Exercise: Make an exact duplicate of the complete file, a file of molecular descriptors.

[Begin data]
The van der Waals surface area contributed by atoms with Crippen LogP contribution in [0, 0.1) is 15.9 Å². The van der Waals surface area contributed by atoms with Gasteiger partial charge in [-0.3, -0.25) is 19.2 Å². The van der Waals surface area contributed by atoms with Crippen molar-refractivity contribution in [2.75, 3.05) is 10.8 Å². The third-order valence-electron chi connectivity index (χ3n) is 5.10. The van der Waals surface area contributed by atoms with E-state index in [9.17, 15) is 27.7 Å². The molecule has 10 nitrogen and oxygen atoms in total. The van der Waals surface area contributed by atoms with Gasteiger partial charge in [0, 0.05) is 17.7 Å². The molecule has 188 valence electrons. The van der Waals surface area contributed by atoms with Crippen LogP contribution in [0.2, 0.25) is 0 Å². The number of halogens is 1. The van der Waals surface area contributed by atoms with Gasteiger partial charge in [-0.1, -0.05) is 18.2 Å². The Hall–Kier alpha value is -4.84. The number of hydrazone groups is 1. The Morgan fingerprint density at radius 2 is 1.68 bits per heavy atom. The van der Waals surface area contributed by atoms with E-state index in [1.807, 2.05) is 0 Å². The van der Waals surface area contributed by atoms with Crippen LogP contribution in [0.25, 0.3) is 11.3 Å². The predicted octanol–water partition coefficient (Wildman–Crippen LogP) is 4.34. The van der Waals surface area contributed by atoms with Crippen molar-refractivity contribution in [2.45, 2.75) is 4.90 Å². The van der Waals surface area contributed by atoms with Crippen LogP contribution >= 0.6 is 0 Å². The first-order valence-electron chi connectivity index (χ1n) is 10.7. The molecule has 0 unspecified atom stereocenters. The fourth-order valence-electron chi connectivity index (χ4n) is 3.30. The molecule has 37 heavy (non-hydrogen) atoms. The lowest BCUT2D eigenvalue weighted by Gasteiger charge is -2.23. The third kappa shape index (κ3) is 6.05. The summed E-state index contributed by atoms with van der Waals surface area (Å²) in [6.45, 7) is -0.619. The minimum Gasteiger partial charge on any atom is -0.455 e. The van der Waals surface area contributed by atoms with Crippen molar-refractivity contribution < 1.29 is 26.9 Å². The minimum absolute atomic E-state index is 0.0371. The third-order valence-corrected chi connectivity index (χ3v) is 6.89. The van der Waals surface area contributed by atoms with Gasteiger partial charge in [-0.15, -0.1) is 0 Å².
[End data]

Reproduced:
The van der Waals surface area contributed by atoms with Crippen LogP contribution in [0, 0.1) is 15.9 Å². The van der Waals surface area contributed by atoms with Gasteiger partial charge in [-0.3, -0.25) is 19.2 Å². The van der Waals surface area contributed by atoms with Crippen molar-refractivity contribution in [2.75, 3.05) is 10.8 Å². The third-order valence-electron chi connectivity index (χ3n) is 5.10. The van der Waals surface area contributed by atoms with E-state index in [9.17, 15) is 27.7 Å². The molecule has 10 nitrogen and oxygen atoms in total. The van der Waals surface area contributed by atoms with Gasteiger partial charge in [0, 0.05) is 17.7 Å². The molecule has 188 valence electrons. The van der Waals surface area contributed by atoms with Crippen LogP contribution in [0.2, 0.25) is 0 Å². The number of halogens is 1. The van der Waals surface area contributed by atoms with Gasteiger partial charge in [-0.1, -0.05) is 18.2 Å². The Hall–Kier alpha value is -4.84. The number of hydrazone groups is 1. The Morgan fingerprint density at radius 2 is 1.68 bits per heavy atom. The van der Waals surface area contributed by atoms with E-state index in [1.807, 2.05) is 0 Å². The van der Waals surface area contributed by atoms with Crippen LogP contribution in [0.25, 0.3) is 11.3 Å². The predicted octanol–water partition coefficient (Wildman–Crippen LogP) is 4.34. The van der Waals surface area contributed by atoms with Crippen molar-refractivity contribution in [2.45, 2.75) is 4.90 Å². The van der Waals surface area contributed by atoms with Crippen LogP contribution >= 0.6 is 0 Å². The first-order valence-electron chi connectivity index (χ1n) is 10.7. The molecule has 0 unspecified atom stereocenters. The fourth-order valence-electron chi connectivity index (χ4n) is 3.30. The molecule has 37 heavy (non-hydrogen) atoms. The lowest BCUT2D eigenvalue weighted by Gasteiger charge is -2.23. The third kappa shape index (κ3) is 6.05. The summed E-state index contributed by atoms with van der Waals surface area (Å²) in [6.45, 7) is -0.619. The minimum Gasteiger partial charge on any atom is -0.455 e. The van der Waals surface area contributed by atoms with Crippen molar-refractivity contribution < 1.29 is 26.9 Å². The minimum absolute atomic E-state index is 0.0371. The third-order valence-corrected chi connectivity index (χ3v) is 6.89. The van der Waals surface area contributed by atoms with Gasteiger partial charge in [-0.15, -0.1) is 0 Å².